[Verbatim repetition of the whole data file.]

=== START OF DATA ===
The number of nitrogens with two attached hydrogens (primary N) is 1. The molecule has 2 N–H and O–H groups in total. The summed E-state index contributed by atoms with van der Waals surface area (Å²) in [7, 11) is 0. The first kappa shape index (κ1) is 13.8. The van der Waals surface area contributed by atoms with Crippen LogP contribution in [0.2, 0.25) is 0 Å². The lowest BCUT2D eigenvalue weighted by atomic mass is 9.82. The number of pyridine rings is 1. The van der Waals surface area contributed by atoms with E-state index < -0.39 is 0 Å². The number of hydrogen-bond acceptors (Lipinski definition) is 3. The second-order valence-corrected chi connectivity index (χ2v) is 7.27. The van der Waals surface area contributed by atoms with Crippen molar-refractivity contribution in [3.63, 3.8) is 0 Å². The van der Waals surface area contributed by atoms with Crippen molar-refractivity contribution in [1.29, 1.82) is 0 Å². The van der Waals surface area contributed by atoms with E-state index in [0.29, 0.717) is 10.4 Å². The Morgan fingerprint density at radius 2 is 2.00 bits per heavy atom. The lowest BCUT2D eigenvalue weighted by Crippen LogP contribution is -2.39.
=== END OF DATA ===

The number of nitrogens with two attached hydrogens (primary N) is 1. The molecule has 2 N–H and O–H groups in total. The summed E-state index contributed by atoms with van der Waals surface area (Å²) in [7, 11) is 0. The first kappa shape index (κ1) is 13.8. The van der Waals surface area contributed by atoms with Crippen LogP contribution in [0.2, 0.25) is 0 Å². The lowest BCUT2D eigenvalue weighted by atomic mass is 9.82. The number of pyridine rings is 1. The van der Waals surface area contributed by atoms with E-state index < -0.39 is 0 Å². The number of hydrogen-bond acceptors (Lipinski definition) is 3. The second-order valence-corrected chi connectivity index (χ2v) is 7.27. The van der Waals surface area contributed by atoms with Crippen molar-refractivity contribution in [3.63, 3.8) is 0 Å². The van der Waals surface area contributed by atoms with Crippen molar-refractivity contribution in [1.29, 1.82) is 0 Å². The van der Waals surface area contributed by atoms with E-state index in [0.29, 0.717) is 10.4 Å². The Morgan fingerprint density at radius 2 is 2.00 bits per heavy atom. The lowest BCUT2D eigenvalue weighted by Crippen LogP contribution is -2.39.